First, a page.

On Monastic Rules
Are there rules in writing fiction? It’s possible to err on both sides of the argument by extremism. Yes, there are many rules, such as “show, don’t tell”; don’t use clichés and redundancies; don’t do that, and do this and that. But there are no absolute guidebooks and recipes. True, formula fiction is guided by certain rules, but even there, some invention and violation of the rule can act as a surprise and bring the writing to a higher level and intensity.
And it’s fashionable to say that the only rule is that there are no rules. That sounds paradoxical and simple, yet it has been overused to the point of becoming a cliché, and can be used as an excuse for impulsive writing. Impulsive writing is worth trying out, don’t get me wrong. Everything is worth trying out—writing formulaically and according to many rules, and on the other end, writing wildly. Most often, the game of writing will fall somewhere in between. And while there are no absolute rules, there are various game plans, and games have their rules.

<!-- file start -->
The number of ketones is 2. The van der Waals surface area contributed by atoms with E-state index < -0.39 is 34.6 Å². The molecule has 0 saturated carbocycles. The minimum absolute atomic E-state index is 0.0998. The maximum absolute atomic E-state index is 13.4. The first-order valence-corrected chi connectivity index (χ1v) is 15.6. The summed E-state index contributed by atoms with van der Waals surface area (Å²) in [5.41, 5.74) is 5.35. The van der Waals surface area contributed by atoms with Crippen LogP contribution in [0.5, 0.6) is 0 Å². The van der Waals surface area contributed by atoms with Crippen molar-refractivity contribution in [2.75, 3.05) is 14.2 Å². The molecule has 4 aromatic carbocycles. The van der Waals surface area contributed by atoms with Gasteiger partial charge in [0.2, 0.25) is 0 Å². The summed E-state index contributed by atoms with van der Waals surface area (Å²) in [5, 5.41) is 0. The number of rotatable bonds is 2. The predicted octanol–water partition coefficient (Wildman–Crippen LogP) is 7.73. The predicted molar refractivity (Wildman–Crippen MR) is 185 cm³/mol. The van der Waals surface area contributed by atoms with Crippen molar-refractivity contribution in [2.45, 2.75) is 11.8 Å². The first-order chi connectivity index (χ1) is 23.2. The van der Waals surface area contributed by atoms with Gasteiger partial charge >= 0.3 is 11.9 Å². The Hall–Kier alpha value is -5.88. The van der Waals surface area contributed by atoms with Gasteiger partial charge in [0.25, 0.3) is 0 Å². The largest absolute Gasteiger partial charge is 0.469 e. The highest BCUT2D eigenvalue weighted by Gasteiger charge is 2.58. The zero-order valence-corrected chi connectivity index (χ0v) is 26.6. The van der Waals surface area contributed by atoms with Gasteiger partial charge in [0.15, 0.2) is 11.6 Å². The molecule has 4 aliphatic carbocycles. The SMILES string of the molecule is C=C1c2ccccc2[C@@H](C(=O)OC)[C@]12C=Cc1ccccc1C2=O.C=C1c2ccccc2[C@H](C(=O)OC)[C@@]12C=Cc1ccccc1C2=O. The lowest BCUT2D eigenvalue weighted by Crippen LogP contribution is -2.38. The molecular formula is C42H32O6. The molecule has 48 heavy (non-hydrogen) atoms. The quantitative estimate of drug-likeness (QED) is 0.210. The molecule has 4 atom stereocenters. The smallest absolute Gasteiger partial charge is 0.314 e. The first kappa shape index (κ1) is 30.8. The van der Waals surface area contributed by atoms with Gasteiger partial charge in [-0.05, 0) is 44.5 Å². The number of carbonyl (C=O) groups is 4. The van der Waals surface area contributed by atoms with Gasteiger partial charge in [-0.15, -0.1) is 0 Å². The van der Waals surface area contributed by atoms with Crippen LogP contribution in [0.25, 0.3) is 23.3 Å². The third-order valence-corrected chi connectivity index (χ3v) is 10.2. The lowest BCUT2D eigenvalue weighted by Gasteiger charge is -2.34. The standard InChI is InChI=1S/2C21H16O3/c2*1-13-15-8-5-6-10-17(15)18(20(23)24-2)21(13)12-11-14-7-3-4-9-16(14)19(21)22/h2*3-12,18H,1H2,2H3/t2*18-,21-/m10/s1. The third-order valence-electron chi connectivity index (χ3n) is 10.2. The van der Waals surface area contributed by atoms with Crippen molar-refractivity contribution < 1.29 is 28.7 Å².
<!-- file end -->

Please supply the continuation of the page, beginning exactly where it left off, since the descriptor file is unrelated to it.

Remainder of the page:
And there is one rule, for sure. Tell a story! No matter how much technological innovation there is in writing—with hypertext, and the possibility of including Web links, inserting graphics and charts—one thing remains the same: our thirst for story. Through many layers of different structures, most of us still want a story, with events, conflicts, themes, interesting connections. It’s usual to splice two stories together, use pictures, graphs, Web connections, to create a bazaar of possibilities, but nevertheless, somewhere in the whole structure, most of us still look for a story.
And I believe this is the golden rule: I understand you want to write? Then write! (Tolstoy’s answer to Turgenev who wanted to philosophize about the difficulty about writing fiction.) There’s hardly any other art form or sport that people profess so much desire to do as writing, yet they avoid doing it. It’s almost a Nike commercial. Just do it!